i copied this from a blog i follow. i think it'd be cooler and more relevant if i had kids. but i don't, obviously so i'm not entirely sure why this piques my interest so much. although sometimes i wonder, while i embrace my public school experience and the horror of being shunned from the cool group in the middle of seventh grade, i dunno if i would put my kids through that considering the state of kids these days.
i go back and forth between wanting to shelter my fictitious offspring from mean kids and the effects of puberty - or to throw them right into the community pool full of whatever crap kids leave in there and hope for the best. i never thought this is what parents have to deal with and how potentially heartbreaking it can be to have your little angels get broken into the cruelty of our world. psalm 82 says, all the foundations of the earth are shaken. it doesn't take much effort to see the aftermath of sin around us and that sucks. i've heard people at my work say they wouldn't want to bring kids into a world like this. and it's true. the devil is behind a lot of the things that destroy our home here and he has minions (not the cute yellow cyclops kind) and all sorts of people doing his work for him. but he's not the ultimate power. god is.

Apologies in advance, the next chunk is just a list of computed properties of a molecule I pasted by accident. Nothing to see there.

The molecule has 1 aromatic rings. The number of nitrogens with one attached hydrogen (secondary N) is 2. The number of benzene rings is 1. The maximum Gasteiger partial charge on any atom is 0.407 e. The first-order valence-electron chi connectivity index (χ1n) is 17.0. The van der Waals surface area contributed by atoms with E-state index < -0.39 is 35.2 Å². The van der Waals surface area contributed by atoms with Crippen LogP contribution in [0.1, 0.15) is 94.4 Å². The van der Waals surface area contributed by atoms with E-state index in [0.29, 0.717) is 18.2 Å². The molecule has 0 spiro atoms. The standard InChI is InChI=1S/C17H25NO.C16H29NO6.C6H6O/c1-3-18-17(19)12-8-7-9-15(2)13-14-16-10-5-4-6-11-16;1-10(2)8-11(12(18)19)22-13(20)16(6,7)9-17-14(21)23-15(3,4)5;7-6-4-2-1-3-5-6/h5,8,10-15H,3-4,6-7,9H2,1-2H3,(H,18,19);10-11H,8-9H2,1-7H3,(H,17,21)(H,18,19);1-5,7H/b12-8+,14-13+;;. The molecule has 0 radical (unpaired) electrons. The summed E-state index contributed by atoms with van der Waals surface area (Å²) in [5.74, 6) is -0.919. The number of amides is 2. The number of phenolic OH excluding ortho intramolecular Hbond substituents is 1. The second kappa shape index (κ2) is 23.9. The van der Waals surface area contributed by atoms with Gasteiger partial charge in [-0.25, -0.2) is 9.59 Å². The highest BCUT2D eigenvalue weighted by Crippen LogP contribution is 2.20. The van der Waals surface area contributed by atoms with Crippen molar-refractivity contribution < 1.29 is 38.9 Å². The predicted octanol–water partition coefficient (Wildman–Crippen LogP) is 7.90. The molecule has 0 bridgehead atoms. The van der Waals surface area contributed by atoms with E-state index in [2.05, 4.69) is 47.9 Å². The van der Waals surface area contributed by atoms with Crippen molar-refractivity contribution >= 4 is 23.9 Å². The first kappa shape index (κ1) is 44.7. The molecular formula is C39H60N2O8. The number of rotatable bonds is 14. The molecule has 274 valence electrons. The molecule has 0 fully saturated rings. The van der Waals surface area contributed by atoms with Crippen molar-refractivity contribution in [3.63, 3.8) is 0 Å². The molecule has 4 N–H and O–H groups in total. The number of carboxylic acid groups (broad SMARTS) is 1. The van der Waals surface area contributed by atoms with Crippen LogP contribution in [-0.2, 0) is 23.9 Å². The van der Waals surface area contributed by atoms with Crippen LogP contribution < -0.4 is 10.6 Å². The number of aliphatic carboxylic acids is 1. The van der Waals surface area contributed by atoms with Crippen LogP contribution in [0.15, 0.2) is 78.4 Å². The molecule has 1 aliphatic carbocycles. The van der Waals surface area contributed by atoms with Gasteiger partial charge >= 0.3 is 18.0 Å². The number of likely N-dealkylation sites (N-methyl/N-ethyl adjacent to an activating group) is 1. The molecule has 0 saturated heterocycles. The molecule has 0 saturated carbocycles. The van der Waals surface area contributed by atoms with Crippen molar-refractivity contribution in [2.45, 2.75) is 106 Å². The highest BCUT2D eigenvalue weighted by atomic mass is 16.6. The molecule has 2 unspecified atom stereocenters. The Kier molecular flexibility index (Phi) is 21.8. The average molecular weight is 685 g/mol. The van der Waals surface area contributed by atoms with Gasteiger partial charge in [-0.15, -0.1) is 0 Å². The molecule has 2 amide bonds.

i guess that's why they say parenting is the best way to bring people to christ. because you need the sovereignty of god to make sure you're teaching your kiddies not to make out with guys before they turn 30 and to live holy and honoring lives for god.
plghh i'll stick to raising my bunny for now ^__^ anyways, the blog post i originally wanted to share: ps. i love how she writes. must take notes.
Tessa came home from school one day, (about 3 months in), and said to me: "Daddy, I want to be pretty too." She said it casually, not overly pouty or dramatic, sort of like the way a kid asks for a cookie or a juice box. How could this confident little girl actually be asking me this, I was truly stunned. I asked her what she meant by that, and she followed it up by saying: "pretty pink dress." I was pissed. She had just started school, was just two years old, just really starting to talk, and she was already made to feel inferior because she wasn't dressed like a ridiculous doll to go play on playgrounds and make macaroni art. I had no idea that this would happen at this age. Then again there wasn't anything I could do about it besides work really hard to make enough money so I could send her to a school where all the kids are referred to by number, wear genderless space age jumpsuits with tall boots, only color with earth tones, and play with a single wooden block that can be "anything they imagine it to be."